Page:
- Clean Mason Jar with Lid (parchment or wax paper if using metal lid)
- Tincture Bottle or Mason Jar (for finished tincture)
- Using a coffee grinder, gently grind pine needles into small pieces (not a fine powder). Alternatively you can chop by hand. Breaking up the needles will help extract the medicinal properties of the pine.
- Place pine needles into a clean mason jar.
- Using 80 proof vodka (40% alcohol content), fill the jar so all plant material is covered and alcohol is approximately one to two inches more in volume than the herb.
- If using a metal lid, place a piece of parchment or wax paper over opening before securing lid. This prevents the alcohol from causing the metal lid to rust.
- Using a label, write the name of your tincture with plant, type and percentage of alcohol and date made.
- Place in a dark cupboard, giving a shake every so often.
- Steep for 4-6 weeks. The medicinal properties of the pine needles will cause the alcohol to darken.
- Using a cheesecloth lined strainer, strain the pine needles from the liquid.
- Pour your strained tincture into a clean mason jar or tincture bottle to use as needed. Remember to label these jars as well.
How much pine needle tincture do I use?
General Herbal Tincture Dosage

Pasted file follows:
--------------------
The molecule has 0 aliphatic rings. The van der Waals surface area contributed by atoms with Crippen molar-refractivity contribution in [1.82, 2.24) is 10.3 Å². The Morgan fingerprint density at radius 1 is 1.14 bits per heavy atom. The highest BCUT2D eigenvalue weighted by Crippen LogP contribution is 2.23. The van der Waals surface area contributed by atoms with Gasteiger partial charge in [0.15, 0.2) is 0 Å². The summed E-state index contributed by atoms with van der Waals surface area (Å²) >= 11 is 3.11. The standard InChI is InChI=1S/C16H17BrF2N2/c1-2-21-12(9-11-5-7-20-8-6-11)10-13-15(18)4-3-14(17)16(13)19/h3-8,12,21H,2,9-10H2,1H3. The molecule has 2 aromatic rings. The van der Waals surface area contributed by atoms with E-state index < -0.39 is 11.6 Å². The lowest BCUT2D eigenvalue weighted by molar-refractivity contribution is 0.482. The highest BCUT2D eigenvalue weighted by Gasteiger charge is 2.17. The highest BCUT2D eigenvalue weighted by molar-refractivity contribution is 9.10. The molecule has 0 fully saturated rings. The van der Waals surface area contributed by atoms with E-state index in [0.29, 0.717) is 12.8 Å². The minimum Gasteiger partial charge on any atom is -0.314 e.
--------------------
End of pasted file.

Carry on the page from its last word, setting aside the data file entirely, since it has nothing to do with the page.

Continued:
Deb Soule, author of The Healing Garden: Herbs For Health And Wellness recommends beginning with a small dose (3-5 drops) when you are new to a herb. Notice how you feel, whether that particular plant resonates or not before increasing the dosage.
A general dosage guideline…
One dropper full (approximately 1/4 tsp) taken one to three times a day.
For an acute situation, 1/2 – 1 tsp taken four to six times a day.
As a general guideline for children, one drop of tincture per 5lbs of body weight taken one to three times a day.
Disclaimer: I am not a medical professional. If you are in need of medical attention, seek the advice of a trained medical professional.
Making Tinctures – Frequently Asked Questions
What is a tincture?
- Tinctures are liquid extracts made using herbs and alcohol. The alcohol (usually 80 – 100 proof vodka) extracts the medicinal properties from the plant as it steeps for approximately 4-6 weeks. The plant material is then filtered from the liquid, creating a tincture ready to be used.
Why make it?
- There are so many reasons to make your own tinctures. They are easy and cost effective to make, you control what goes in it and they have a long shelf life. They are also a great way to have access to herbal medicine regardless of the seasons or if you’re on the go.
How long are tinctures good for?
- Tinctures have a long shelf life. Some herbalists will say tinctures are good indefinitely while others say a few years.
What tincture dosage should I use?
- As a general guideline, one dropper full taken one to three times a day.
What is the folk method of tincture making?
- There are a few different ways to make tinctures. I use the folk method of tincture making which is a simple, practical way for the home herbalist as it relies more on an estimation of herb to alcohol ratio rather than an exact measurement of weight and volume.